3.  In ordinary English, the word reli­gious is usually equivalent to the Yiddish frumm. Both adjectives are tied up with the notion of ritualism. An individual is judged as “more religious” or “less reli­gious” by the degree of his ritual behavior. The liberal may protest that this usage is narrow and primitive. But he still has to explain why even sophisticated speakers, when they relax with the word religious and are non-defensive, associate it with repetitive ceremonies.
  4.  The annual cycle of seasons, as well as the life cycle of human growth and decay, are universal concerns of all orga­nized religions. Spring and puberty may have no apparent ethical dimension, but they are more characteristic of historic re­ligious interest than is social action. We may deplore the religious obsession with Bar Mitzvah. But then, after all, we have to explain it.
  5.  Despite Whitehead’s popular defini­tion of religion as that which man does with his solitude, most religious activities have to do with groups. In most cultures, sacred events are not separable from either family loyalty or national patrio­tism. The root word religio is a Roman term for the sum of public ceremonies that express the allegiance of the citizen to the state. Even the ancestor cult that defines the popular religion of most of the Eastern world is an act of group loyalty that di­minishes the significance of the isolated individual and enhances the importance of family continuity. Historic religion started with the group and is not easily separable from it.
  6.  The notion of the saint or the holy man permeates most religious cultures. This revered individual achieves his status not only because of his impeccable ritual and moral behavior but also because he is able to enjoy the summit of the reli­gious experience. To be able to transcend this messy world and to unite mystically with what is beyond change, space, and time is his special forte. The mystic expe­rience has almost universally been regar­ded as the supreme religious event and the entree into the supernatural.

Any adequate theory about the nature of the religious experience and its unique characteristics must be able to explain these six facts. It must find the common cord that binds these disparate elements together. While many factors can account for some of them, only one theory takes care of all of them. And this theory is in­separable from the initial concern of historic philosophy.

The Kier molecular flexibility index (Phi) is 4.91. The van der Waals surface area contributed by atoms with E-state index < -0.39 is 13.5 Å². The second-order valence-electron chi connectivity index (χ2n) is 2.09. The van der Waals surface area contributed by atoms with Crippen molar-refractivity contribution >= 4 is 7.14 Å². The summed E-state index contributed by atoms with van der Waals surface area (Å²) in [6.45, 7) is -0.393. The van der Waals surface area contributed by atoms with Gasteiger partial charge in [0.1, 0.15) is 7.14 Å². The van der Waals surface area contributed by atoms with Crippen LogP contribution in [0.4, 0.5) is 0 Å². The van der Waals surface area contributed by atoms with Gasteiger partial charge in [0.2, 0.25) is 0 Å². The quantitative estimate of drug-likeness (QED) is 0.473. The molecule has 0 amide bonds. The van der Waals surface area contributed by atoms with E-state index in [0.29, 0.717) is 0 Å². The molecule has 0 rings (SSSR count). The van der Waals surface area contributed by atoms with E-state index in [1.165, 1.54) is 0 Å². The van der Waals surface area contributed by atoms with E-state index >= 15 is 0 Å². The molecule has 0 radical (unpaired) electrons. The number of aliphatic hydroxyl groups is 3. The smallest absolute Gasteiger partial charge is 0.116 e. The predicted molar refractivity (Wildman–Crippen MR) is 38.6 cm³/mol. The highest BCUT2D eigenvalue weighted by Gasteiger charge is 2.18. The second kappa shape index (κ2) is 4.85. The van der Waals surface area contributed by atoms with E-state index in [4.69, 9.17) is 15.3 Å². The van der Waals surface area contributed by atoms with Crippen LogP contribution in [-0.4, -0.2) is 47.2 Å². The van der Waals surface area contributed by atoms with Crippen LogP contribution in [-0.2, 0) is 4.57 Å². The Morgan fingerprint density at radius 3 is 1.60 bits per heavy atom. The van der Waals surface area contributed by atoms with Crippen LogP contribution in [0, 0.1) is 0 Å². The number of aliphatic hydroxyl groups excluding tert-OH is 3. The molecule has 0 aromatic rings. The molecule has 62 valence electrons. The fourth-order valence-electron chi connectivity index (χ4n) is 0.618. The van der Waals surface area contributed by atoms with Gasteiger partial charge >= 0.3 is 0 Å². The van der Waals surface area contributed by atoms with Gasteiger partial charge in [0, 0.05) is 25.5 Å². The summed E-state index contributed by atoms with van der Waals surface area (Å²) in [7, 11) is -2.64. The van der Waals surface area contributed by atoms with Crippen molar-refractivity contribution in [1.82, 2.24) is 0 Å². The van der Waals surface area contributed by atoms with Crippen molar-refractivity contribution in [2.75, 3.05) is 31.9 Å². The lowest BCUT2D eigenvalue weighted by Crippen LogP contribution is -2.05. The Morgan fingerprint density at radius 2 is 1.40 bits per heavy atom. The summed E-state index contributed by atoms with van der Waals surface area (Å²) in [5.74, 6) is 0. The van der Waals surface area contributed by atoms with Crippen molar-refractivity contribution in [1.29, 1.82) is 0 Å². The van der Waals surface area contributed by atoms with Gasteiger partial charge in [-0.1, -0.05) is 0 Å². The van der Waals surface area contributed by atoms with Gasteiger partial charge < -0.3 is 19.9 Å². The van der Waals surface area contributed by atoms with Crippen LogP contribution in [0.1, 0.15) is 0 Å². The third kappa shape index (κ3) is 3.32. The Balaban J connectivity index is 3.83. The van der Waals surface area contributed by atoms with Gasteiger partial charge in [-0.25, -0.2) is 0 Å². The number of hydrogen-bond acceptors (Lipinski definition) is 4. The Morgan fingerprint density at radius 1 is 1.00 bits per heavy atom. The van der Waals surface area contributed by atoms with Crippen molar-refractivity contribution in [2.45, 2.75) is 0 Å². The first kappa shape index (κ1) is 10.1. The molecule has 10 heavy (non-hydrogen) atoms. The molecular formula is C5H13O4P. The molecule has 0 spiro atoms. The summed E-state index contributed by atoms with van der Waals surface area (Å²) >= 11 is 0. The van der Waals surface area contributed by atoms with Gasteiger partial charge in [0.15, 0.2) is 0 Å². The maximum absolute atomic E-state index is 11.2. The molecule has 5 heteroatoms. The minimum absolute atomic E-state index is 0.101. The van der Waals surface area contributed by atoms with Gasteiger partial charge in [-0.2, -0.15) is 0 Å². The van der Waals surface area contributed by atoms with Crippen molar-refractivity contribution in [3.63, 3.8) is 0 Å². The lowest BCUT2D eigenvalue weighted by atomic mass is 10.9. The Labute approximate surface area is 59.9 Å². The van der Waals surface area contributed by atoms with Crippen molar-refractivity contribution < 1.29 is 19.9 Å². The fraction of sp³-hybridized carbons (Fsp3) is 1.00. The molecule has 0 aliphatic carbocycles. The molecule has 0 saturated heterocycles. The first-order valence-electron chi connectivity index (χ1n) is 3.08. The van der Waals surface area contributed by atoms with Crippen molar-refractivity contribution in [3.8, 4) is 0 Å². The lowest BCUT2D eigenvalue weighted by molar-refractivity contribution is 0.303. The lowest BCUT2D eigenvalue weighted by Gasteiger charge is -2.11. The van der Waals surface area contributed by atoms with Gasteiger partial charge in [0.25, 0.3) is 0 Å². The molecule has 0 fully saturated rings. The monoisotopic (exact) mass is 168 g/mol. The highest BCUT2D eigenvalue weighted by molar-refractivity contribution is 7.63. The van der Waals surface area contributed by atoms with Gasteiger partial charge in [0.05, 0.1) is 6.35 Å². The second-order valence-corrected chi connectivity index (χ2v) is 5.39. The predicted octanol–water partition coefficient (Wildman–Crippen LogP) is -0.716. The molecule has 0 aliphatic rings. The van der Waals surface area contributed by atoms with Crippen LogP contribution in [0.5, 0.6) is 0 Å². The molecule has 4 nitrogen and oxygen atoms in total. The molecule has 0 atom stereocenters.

The origin of philosophic inquiry and metaphysics lies in a disdain for the sensi­ble world of continual change and a per­sistent love of what is eternal and beyond decay. Plato was adored by later theologians because of his “religious” temperament. He detested the world of impermanence and asserted that wisdom was concerned only with entities that never change. The chaotic world of space­time events that modern science inves­tigates was anathema to his pursuit of knowledge. If the Greeks were unable to develop the rudiments of a real empiri­cism, herein lay their problem. Whatever they searched for had to be deathless and eternal. They could never end up being in­terested in what was tentative and condi­tional.

In fact, the search for the deathless is the psychic origin of the religious experi­ence. The human individual is a unique animal. He alone is fully aware of his per­sonal separateness from other members of his species and conscious of the tem­porary nature of his own existence. He fears death and needs to believe that dying is an illusion. In his anxiety, he searches for persons or forces that enjoy the bles­sing of immortality. With these, he seeks to identify and find the thrill of being part of something “bigger than me.” The religious experience is universally an act of feeling at one with what seems to possess the aura of eternity.

If we test this definition by the evi­dence, it works superbly. It explains the essentially conservative nature of historic religion. Change, experiment, and mere opinion are in spirit nonreligious. Only eternal truths will do. All seeming change is pure illusion; and even the most radical steps must be covered by the cloak of rein­terpretation. The definition also clarifies why all new truths must be labeled as old. The religious temperament requires the solace of age and venerability. Even if the good word is humanly new, it turns out to be divinely old.